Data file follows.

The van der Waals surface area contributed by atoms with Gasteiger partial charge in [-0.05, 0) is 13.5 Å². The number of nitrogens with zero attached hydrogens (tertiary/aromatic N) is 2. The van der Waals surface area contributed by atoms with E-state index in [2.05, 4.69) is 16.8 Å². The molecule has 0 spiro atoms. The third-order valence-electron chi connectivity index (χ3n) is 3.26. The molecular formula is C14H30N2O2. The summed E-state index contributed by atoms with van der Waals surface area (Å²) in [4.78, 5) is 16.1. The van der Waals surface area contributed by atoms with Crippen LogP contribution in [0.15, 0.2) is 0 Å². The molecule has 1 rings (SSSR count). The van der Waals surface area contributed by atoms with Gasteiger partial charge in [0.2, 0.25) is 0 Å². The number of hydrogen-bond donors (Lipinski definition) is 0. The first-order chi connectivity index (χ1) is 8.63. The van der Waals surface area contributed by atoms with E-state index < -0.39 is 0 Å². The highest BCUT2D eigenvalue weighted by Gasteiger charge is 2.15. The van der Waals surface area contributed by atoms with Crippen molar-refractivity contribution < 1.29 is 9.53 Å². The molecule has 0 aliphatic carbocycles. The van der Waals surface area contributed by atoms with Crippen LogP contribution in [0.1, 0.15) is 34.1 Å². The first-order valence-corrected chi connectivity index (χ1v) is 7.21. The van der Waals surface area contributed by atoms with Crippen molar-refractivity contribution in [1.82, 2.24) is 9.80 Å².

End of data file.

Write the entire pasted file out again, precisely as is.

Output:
The van der Waals surface area contributed by atoms with Gasteiger partial charge in [-0.05, 0) is 13.5 Å². The number of nitrogens with zero attached hydrogens (tertiary/aromatic N) is 2. The van der Waals surface area contributed by atoms with E-state index in [2.05, 4.69) is 16.8 Å². The molecule has 0 spiro atoms. The third-order valence-electron chi connectivity index (χ3n) is 3.26. The molecular formula is C14H30N2O2. The summed E-state index contributed by atoms with van der Waals surface area (Å²) in [4.78, 5) is 16.1. The van der Waals surface area contributed by atoms with Crippen LogP contribution in [0.15, 0.2) is 0 Å². The molecule has 1 rings (SSSR count). The van der Waals surface area contributed by atoms with Gasteiger partial charge in [0.2, 0.25) is 0 Å². The number of hydrogen-bond donors (Lipinski definition) is 0. The first-order chi connectivity index (χ1) is 8.63. The van der Waals surface area contributed by atoms with E-state index < -0.39 is 0 Å². The highest BCUT2D eigenvalue weighted by Gasteiger charge is 2.15. The van der Waals surface area contributed by atoms with Crippen molar-refractivity contribution < 1.29 is 9.53 Å². The molecule has 0 aliphatic carbocycles. The van der Waals surface area contributed by atoms with Crippen LogP contribution in [0.1, 0.15) is 34.1 Å². The first-order valence-corrected chi connectivity index (χ1v) is 7.21. The van der Waals surface area contributed by atoms with Crippen molar-refractivity contribution in [1.82, 2.24) is 9.80 Å².